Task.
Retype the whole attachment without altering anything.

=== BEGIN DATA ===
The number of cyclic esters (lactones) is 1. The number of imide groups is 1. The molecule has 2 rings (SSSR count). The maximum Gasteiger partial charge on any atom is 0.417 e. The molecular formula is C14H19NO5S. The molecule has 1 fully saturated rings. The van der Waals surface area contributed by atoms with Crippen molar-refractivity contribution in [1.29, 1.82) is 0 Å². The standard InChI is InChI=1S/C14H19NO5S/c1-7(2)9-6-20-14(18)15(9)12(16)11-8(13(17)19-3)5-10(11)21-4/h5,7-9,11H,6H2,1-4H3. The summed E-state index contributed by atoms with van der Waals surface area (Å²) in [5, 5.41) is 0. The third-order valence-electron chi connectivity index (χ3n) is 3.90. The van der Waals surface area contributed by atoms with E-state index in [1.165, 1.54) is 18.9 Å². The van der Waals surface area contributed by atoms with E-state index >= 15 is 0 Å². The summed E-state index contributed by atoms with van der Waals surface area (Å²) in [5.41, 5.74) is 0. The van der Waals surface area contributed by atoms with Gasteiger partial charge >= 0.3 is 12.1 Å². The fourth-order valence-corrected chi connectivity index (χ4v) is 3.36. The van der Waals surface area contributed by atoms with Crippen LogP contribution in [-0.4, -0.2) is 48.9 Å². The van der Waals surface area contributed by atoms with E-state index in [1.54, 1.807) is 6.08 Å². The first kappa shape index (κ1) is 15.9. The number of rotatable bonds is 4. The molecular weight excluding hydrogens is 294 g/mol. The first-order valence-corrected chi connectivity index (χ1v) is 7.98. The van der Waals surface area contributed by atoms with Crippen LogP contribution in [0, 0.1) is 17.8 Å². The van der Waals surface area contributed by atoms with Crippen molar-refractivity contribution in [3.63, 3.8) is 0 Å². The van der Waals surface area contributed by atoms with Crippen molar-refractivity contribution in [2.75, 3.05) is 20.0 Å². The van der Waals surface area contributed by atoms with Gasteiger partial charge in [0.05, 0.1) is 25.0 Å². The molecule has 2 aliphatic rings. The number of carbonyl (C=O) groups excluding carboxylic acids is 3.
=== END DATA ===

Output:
The number of cyclic esters (lactones) is 1. The number of imide groups is 1. The molecule has 2 rings (SSSR count). The maximum Gasteiger partial charge on any atom is 0.417 e. The molecular formula is C14H19NO5S. The molecule has 1 fully saturated rings. The van der Waals surface area contributed by atoms with Crippen molar-refractivity contribution in [1.29, 1.82) is 0 Å². The standard InChI is InChI=1S/C14H19NO5S/c1-7(2)9-6-20-14(18)15(9)12(16)11-8(13(17)19-3)5-10(11)21-4/h5,7-9,11H,6H2,1-4H3. The summed E-state index contributed by atoms with van der Waals surface area (Å²) in [5, 5.41) is 0. The third-order valence-electron chi connectivity index (χ3n) is 3.90. The van der Waals surface area contributed by atoms with E-state index in [1.165, 1.54) is 18.9 Å². The van der Waals surface area contributed by atoms with E-state index >= 15 is 0 Å². The summed E-state index contributed by atoms with van der Waals surface area (Å²) in [5.41, 5.74) is 0. The van der Waals surface area contributed by atoms with Gasteiger partial charge >= 0.3 is 12.1 Å². The fourth-order valence-corrected chi connectivity index (χ4v) is 3.36. The van der Waals surface area contributed by atoms with Crippen LogP contribution in [-0.4, -0.2) is 48.9 Å². The van der Waals surface area contributed by atoms with E-state index in [1.54, 1.807) is 6.08 Å². The first kappa shape index (κ1) is 15.9. The number of rotatable bonds is 4. The molecular weight excluding hydrogens is 294 g/mol. The first-order valence-corrected chi connectivity index (χ1v) is 7.98. The van der Waals surface area contributed by atoms with Crippen LogP contribution in [0, 0.1) is 17.8 Å². The van der Waals surface area contributed by atoms with Crippen molar-refractivity contribution in [3.63, 3.8) is 0 Å². The van der Waals surface area contributed by atoms with Crippen molar-refractivity contribution in [2.75, 3.05) is 20.0 Å². The van der Waals surface area contributed by atoms with Gasteiger partial charge in [0.05, 0.1) is 25.0 Å². The molecule has 2 aliphatic rings. The number of carbonyl (C=O) groups excluding carboxylic acids is 3.